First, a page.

Thursday, February 24, 2011

Q & A: Hyperthyroid Cat Not Controlled on High-Dose Methimazole

Tommie is a 14-year old MC DSH cat that presented 6 months ago for vomiting and weight loss. Hyperthyroidism was diagnosed based on a high serum T4 value (11.5 μg/dl; reference range, 0.8-4.0 μg/dl). Results of a CBC, serum chemistry panel, and urinalysis were normal.

I started him on 2.5mg methimazole twice daily. On recheck his serum T4 values was still high at 10.3 μg/dl so I increased the dosage to 5 mg twice daily. After 4 months on this dose, his serum T4 has decreased but remains slightly high at 6.5 μg/dl

I am afraid of increasing his dose any higher than 10 mg per day. All of the other cats I've treated have responded to this or even lower daily doses of methimazole. Any thoughts about the dosage in this cat?


My Response:

The dose of methimazole needed to control hyperthyroid cats is based on what it takes to lower the serum T4 concentration into the reference range, so there is not an upper limit to what methimazole dosage can be used. I've gone as high as 30 mg per day in some cats, although the incidence of side effects tends to be higher as you raise the dose. So in this patient, I would raise the dose to around 7.5 mg twice a day (total dose, 15 mg/day).

A few things that must be considered in this and all hyperthyroid cats that are treated chronically with methimazole is the following:
  • Methimazole and other antithyroid drugs work by being taken up by the thyroid tumor where the drugs inhibit thyroid hormone production and secretion. With time, the thyroid tumor will grow larger and larger. Therefore, most hyperthyroid cats will require higher dosages to inhibit thyroid hormone secretion as their goiter becomes larger and the thyroid volume increases.
  • In some of these cats, especially those treated for many months to years, the thyroid adenoma can transform into thyroid carcinoma while on these antithyroid drugs.
So, getting back to your cat, are you planning on using the methimazole long-term? At the moment, his daily dose is still quite low, but you are already having trouble regulating him. You might want to discuss the use of surgical thyroidectomy or radioiodine with the owner if you haven't already. Both of these are definitive treatment that are better choices for long-term prognosis, at least in my opinion.

4 comments:

Barbara Chappuis said...

Hello Dr. Peterson,
Thank you for your very informative blog. My cat has had very poorly controlled hyperthyroidism for nearly 3 years, now and we have had to continue to escalate his methimazole dose over this time period. He did well, initially with 5 mg of transdermal methimazole, twice daily, but after about a year, he started to lose weight, again, so we were essentially back to square one and up to a level of 12, again. We upped the dose to 7.5, 2x daily to no avail, so now have him on 10 mg oral tablets 2x daily. Very little improvement after 40 days. He went from 6.3 lb to 6.7 lbs. Would you suggest increasing him to 25 or 30 mg in divided doses daily? I'm feeding him high quality canned food and supplementing with cooked, ground turkey to give him a bit more protein. He seems to tolerate the oral Methimazole fairly well.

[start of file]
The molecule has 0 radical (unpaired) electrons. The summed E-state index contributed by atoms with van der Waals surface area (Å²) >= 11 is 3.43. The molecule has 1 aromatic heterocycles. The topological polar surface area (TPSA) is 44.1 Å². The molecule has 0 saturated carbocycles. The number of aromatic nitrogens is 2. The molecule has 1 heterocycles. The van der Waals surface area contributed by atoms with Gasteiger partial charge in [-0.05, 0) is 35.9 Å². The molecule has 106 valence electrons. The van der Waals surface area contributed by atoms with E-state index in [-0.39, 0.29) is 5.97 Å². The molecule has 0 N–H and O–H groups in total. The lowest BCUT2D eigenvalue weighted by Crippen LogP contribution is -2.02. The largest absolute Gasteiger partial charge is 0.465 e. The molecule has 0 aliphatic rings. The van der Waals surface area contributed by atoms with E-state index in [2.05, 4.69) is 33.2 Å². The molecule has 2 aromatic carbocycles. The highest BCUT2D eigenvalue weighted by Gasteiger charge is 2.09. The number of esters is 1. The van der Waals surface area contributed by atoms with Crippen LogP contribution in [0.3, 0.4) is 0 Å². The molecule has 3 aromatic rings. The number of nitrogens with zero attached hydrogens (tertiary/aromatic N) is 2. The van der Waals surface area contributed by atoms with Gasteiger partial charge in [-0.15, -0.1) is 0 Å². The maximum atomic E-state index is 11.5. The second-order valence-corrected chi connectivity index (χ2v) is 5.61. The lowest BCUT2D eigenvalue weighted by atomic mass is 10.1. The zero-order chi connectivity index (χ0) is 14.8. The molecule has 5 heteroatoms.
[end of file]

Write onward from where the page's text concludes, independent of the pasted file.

Dr. Mark E. Peterson said...

There is no upper limit of methimazole dose, although I've never used a dose higher than 30 mg per day.

Are you monitoring serum T4 and renal levels. You can't use body weight alone to determine the methimazole dose - that could be very dangerous.

Ellie Braun said...

My 15 year old cat, Preshus is on methimazole10mg f2f, prednizone5nd x2 and anti vomiting meds. From 15lbs in one year she is down to 6.2lbs. She was also diagnosed with adenocarcinoma in the intestines and hyperthyroidism. As soon as I started the thyroid medication her condition seems to get worse. Before the thyroid meds she was on the predisone, anti diareah/vomited meds and her diet to science hill medicated food.I feel in my gut to stop the thyroid meds cuz it's making her worse. Maybe I'm in denial but right after starting this medication she has suddenly became lethargic, not happy and extremely calmed down. Is this medication helping her at all out making her condition worse?
Thank you.

Dr. Mark E. Peterson said...

The methimazole is associated with side effects in 10-20% of cats. Talk to your vet.